Classroom and School Environment
This unit is specifically written for 10 th grade academic chemistry classes at an urban public high school. I currently teach at Carrick High School in Pittsburgh Public Schools where my students are 38% African American, 7 % Multi-racial, 53 % Caucasian, and 2 % Other. There also happens to be 76% of students who receive a free or reduced lunch. As with most city schools, students struggle to pass standardized tests (Pennsylvania System of School Assessments): in the 2011-2012 school year 46% of students scored basic or below basic in reading and 66% scored basic or below basic in math. Needless to say city school students are not always interested in the content presented to them. Students are often forced to take academic chemistry even though many choose professions that do not pertain to the science field. In order to help close the Achievement Gap teachers do everything in our power to ensure that all students learn. Specifically in chemistry we are always trying to get students to think at the particle level; but, the world we live in is macroscopic and doesn't acknowledge the particle nature of matter.
It has always been incredibly difficult to convince students why they should be interested in chemistry because they do not see how it is pertinent to them. In order to spark student interest we need to step back and show students the information is relevant. For example, how do these tiny particles interact with each other in order for DNA to exist and essentially make our lives what they are? By using a hot topic as an example of how chemistry is important we may get more students interested in making a difference and actually continuing their education in the sciences.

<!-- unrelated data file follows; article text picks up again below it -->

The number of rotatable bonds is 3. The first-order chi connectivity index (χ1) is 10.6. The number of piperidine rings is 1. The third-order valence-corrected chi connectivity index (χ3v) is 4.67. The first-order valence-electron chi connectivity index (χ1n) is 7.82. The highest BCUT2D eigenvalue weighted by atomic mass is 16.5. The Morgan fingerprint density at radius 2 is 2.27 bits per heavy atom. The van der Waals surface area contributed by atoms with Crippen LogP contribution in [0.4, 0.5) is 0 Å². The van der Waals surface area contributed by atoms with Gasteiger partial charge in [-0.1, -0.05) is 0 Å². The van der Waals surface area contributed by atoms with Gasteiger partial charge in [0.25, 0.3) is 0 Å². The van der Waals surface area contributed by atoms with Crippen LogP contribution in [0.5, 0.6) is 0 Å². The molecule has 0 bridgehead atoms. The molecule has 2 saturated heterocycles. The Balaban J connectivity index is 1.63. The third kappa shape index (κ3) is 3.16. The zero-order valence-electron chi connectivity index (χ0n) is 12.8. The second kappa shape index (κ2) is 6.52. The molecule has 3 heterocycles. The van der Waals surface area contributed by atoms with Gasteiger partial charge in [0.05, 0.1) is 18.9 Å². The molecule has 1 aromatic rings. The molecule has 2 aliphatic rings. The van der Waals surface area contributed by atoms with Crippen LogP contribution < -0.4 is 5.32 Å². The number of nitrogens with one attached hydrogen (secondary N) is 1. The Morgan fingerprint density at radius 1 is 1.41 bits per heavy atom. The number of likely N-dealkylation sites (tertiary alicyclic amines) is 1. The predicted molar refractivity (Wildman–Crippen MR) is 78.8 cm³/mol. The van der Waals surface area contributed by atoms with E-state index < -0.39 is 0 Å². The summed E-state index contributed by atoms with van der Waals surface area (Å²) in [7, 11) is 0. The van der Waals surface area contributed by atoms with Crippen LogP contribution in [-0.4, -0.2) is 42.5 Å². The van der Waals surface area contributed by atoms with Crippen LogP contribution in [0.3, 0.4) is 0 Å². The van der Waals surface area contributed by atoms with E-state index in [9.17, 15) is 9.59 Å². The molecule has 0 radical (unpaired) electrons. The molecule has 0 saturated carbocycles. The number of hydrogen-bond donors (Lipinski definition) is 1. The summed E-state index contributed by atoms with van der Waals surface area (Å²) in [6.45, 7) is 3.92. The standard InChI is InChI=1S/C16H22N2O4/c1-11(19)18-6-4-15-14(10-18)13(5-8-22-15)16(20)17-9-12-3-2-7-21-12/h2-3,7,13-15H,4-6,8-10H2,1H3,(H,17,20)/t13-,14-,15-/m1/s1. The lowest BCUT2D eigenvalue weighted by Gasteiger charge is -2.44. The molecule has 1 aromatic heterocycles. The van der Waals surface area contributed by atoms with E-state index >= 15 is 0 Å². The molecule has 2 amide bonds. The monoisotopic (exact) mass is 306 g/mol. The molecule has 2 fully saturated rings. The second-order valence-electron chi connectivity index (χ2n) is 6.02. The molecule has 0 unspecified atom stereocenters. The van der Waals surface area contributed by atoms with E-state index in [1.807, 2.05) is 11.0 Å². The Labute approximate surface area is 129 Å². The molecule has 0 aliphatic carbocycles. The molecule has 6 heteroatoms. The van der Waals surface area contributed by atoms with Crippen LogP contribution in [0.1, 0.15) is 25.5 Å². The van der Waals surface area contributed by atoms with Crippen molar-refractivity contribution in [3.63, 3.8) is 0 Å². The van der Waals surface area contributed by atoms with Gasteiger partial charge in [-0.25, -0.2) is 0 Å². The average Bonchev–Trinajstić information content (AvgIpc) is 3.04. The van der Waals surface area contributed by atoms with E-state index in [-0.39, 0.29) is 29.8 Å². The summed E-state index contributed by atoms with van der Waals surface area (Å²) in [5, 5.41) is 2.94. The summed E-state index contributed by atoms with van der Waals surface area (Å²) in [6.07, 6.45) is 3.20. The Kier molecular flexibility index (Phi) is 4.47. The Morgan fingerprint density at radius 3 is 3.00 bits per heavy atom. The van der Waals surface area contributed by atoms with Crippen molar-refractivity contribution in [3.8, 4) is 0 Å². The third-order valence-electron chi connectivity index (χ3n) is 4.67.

The Next Generation Science Standards and the Common Core standards encourage teachers to embed rigor into their curricula: this unit it specifically designed to meet the following Next Generation Science Standards: ETS1.B and HS-ESS3 8. The intention is for students to be given a choice of either supporting genetic engineering or not given a range of criteria. They will need to analyze factors such as cost, safety, reliability, and aesthetics, along with social, cultural and environmental impacts. The effects of genetic engineering will impact the environment and biodiversity. Students will need to acknowledge both the pros and cons of consuming genetically modified crops and use their own judgment to create a position paper stating if they support the continued use of genetically modified crops, and specifically back up their opinion with research. This process will help them model the behaviors of scientists and develop their skills at backing up their opinions using data.
Connecting to Chemistry